Settings

Hypothesis tries to have good defaults for its behaviour, but sometimes that’s not enough and you need to tweak it.

The mechanism for doing this is the settings object. You can set up a @given based test to use this using a settings decorator:

@given invocation is as follows:

from hypothesis import given, settings

@given(integers())
@settings(max_examples=500)
def test_this_thoroughly(x):
    pass

This uses a settings object which causes the test to receive a much larger set of examples than normal.

This may be applied either before or after the given and the results are the same. The following is exactly equivalent:

from hypothesis import given, settings

@settings(max_examples=500)
@given(integers())
def test_this_thoroughly(x):
    pass

Available settings

class hypothesis.settings(parent=None, **kwargs)

A settings object controls a variety of parameters that are used in falsification. These may control both the falsification strategy and the details of the data that is generated.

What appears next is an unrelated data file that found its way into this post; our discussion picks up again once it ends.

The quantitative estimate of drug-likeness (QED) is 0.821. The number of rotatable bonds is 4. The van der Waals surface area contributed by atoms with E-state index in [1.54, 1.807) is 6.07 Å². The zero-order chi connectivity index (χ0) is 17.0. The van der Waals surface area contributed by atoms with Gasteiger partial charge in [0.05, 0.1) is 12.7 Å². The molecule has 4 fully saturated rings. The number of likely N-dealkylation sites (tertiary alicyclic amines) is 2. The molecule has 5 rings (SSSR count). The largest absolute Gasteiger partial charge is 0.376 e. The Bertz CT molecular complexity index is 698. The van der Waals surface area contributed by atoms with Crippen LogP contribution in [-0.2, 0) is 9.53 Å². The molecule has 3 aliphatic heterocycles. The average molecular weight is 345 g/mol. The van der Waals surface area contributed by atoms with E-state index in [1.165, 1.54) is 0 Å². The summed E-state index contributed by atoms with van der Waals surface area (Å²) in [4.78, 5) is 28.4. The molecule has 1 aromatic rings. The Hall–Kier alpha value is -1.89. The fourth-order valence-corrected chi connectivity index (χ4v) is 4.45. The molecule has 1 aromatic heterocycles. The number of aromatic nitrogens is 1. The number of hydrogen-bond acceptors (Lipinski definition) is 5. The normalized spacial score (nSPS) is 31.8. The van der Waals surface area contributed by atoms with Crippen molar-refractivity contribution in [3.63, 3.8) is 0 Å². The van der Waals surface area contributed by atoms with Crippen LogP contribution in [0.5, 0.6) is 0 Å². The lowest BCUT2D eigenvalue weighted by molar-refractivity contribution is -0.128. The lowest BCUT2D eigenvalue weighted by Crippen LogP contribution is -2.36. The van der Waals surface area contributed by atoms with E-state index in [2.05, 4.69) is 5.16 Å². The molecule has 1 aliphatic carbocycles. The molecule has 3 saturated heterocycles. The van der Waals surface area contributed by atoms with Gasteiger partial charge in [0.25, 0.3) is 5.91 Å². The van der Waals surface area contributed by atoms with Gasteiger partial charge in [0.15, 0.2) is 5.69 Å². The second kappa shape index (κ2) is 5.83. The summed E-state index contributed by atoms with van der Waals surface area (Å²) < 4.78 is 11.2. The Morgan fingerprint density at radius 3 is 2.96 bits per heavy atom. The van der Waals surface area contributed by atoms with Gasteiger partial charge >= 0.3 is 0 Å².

Default values are picked up from the settings.default object and changes made there will be picked up in newly created settings.

database

An instance of hypothesis.database.ExampleDatabase that will be used to save examples to and load previous examples from. May be None in which case no storage will be used, ":memory:" for an in-memory database, or any path for a directory-based example database.

default value: (dynamically calculated)

deadline

If set, a duration (as timedelta, or integer or float number of milliseconds) that each individual example (i.e. each time your test function is called, not the whole decorated test) within a test is not allowed to exceed. Tests which take longer than that may be converted into errors (but will not necessarily be if close to the deadline, to allow some variability in test run time).

Set this to None to disable this behaviour entirely.

default value: timedelta(milliseconds=200)

derandomize

If this is True then hypothesis will run in deterministic mode where each falsification uses a random number generator that is seeded based on the hypothesis to falsify, which will be consistent across multiple runs. This has the advantage that it will eliminate any randomness from your tests, which may be preferable for some situations. It does have the disadvantage of making your tests less likely to find novel breakages.

default value: False

max_examples

Once this many satisfying examples have been considered without finding any counter-example, falsification will terminate.